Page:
Relative to other states, Alabama does not spend much on its education system. In fact, according to 2014 information from the Census Bureau, Alabama ranks in the bottom 15 among the states when it comes to spending on public education.
Based on the data, Alabama spends on average $9,028 per pupil enrolled. This is quite a bit less than the national average of $11,009 per student. Of this $9,028, the bulk of it, over one-third, goes to salaries for teachers. When one adds in benefits, like pensions, the payroll takes up about 50%, or $4,500, of the amount of money being spent per child.
To be fair, those states where the cost of living is higher overall also have to spend more on salaries and public education more generally. That is simply part of the reality of economics. However, many states where the cost of living comparable to that of Alabama manage to devote more of their public funds to education.
As this blog has discussed before, students in the Mobile area who qualify are entitled to have the resources they need so that they can have an education despite suffering with a disability. However, contrary to popular belief, the federal government does not front most of the money for providing special education services. This financial responsibility is largely left to the states and to local school boards.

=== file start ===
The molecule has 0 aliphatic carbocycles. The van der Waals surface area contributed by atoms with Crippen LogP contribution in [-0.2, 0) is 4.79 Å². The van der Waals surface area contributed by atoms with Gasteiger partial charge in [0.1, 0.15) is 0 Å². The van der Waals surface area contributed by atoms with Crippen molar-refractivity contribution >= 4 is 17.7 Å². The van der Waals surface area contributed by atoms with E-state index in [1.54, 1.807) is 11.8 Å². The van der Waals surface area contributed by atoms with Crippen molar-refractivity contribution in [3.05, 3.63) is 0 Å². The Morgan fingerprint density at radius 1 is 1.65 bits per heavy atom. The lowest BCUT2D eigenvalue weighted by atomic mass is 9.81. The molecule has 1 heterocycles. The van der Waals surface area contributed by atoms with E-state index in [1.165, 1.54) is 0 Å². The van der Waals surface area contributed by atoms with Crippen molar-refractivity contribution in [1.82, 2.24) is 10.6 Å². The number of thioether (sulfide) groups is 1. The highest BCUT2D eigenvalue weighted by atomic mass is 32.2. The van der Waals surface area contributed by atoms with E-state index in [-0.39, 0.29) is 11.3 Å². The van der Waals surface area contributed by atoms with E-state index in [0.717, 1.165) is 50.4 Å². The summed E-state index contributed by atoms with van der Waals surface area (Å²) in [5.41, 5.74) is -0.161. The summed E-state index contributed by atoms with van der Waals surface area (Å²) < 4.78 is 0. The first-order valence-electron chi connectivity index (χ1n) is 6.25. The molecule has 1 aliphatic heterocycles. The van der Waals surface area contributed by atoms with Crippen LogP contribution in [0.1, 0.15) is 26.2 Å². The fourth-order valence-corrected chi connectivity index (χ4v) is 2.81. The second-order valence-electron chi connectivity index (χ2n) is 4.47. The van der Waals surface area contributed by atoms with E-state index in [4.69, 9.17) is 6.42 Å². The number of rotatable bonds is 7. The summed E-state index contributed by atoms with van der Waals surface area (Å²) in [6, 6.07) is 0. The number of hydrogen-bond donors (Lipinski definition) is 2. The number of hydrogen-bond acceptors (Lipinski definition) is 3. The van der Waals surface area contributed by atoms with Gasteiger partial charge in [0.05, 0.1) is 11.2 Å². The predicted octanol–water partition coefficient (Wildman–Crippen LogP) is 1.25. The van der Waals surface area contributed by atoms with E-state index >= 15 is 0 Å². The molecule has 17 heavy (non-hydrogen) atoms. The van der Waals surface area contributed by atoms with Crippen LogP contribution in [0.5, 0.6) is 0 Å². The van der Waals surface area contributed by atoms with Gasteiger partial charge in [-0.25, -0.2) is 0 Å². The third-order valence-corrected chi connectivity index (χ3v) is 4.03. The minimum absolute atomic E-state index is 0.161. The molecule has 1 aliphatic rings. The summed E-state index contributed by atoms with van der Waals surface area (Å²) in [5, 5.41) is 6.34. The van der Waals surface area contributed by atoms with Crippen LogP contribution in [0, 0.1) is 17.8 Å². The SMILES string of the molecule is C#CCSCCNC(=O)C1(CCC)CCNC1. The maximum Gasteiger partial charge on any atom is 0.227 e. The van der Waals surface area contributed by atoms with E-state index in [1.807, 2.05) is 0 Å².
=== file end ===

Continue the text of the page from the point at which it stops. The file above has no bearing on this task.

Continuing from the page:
Particularly in a state like Alabama, where funds are tight, local school officials may be tempted to put a fight about providing special education services in large part because of their bottom line. Should a Mobile parent suspect this is happening to their special needs student, they may want to seek out the advice of someone with experience in special education law.